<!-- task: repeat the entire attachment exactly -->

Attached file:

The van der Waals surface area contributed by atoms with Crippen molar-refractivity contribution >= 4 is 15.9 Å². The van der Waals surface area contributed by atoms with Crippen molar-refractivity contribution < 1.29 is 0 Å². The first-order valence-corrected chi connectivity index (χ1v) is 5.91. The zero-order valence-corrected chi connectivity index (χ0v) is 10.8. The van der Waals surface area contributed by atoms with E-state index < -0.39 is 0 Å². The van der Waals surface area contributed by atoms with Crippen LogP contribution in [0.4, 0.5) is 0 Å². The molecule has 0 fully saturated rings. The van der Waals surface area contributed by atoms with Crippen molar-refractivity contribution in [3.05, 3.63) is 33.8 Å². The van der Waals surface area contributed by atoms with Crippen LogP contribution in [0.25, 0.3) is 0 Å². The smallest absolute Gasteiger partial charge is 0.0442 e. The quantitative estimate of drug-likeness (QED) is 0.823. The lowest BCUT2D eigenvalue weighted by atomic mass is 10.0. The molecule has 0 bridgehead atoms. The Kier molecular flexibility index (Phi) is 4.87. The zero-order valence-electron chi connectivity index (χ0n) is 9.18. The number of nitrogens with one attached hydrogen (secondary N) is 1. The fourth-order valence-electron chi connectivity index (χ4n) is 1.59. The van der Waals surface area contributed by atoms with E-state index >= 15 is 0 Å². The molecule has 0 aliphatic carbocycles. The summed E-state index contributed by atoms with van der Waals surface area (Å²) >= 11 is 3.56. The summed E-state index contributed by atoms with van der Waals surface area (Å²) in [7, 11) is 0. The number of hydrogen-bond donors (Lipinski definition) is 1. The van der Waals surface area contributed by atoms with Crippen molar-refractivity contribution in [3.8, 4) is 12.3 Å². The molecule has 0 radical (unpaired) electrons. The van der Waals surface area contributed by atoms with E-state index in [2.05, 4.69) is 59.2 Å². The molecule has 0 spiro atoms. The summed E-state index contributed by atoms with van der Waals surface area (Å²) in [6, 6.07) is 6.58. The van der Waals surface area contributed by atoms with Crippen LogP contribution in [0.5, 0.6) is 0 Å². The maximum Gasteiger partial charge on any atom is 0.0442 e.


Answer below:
The van der Waals surface area contributed by atoms with Crippen molar-refractivity contribution >= 4 is 15.9 Å². The van der Waals surface area contributed by atoms with Crippen molar-refractivity contribution < 1.29 is 0 Å². The first-order valence-corrected chi connectivity index (χ1v) is 5.91. The zero-order valence-corrected chi connectivity index (χ0v) is 10.8. The van der Waals surface area contributed by atoms with E-state index < -0.39 is 0 Å². The van der Waals surface area contributed by atoms with Crippen LogP contribution in [0.4, 0.5) is 0 Å². The molecule has 0 fully saturated rings. The van der Waals surface area contributed by atoms with Crippen molar-refractivity contribution in [3.05, 3.63) is 33.8 Å². The van der Waals surface area contributed by atoms with Crippen LogP contribution in [0.25, 0.3) is 0 Å². The smallest absolute Gasteiger partial charge is 0.0442 e. The quantitative estimate of drug-likeness (QED) is 0.823. The lowest BCUT2D eigenvalue weighted by atomic mass is 10.0. The molecule has 0 bridgehead atoms. The Kier molecular flexibility index (Phi) is 4.87. The zero-order valence-electron chi connectivity index (χ0n) is 9.18. The number of nitrogens with one attached hydrogen (secondary N) is 1. The fourth-order valence-electron chi connectivity index (χ4n) is 1.59. The van der Waals surface area contributed by atoms with E-state index >= 15 is 0 Å². The molecule has 0 aliphatic carbocycles. The summed E-state index contributed by atoms with van der Waals surface area (Å²) >= 11 is 3.56. The summed E-state index contributed by atoms with van der Waals surface area (Å²) in [7, 11) is 0. The number of hydrogen-bond donors (Lipinski definition) is 1. The van der Waals surface area contributed by atoms with Crippen molar-refractivity contribution in [3.8, 4) is 12.3 Å². The molecule has 0 radical (unpaired) electrons. The van der Waals surface area contributed by atoms with E-state index in [2.05, 4.69) is 59.2 Å². The molecule has 0 spiro atoms. The summed E-state index contributed by atoms with van der Waals surface area (Å²) in [6, 6.07) is 6.58. The van der Waals surface area contributed by atoms with Crippen LogP contribution in [0.5, 0.6) is 0 Å². The maximum Gasteiger partial charge on any atom is 0.0442 e.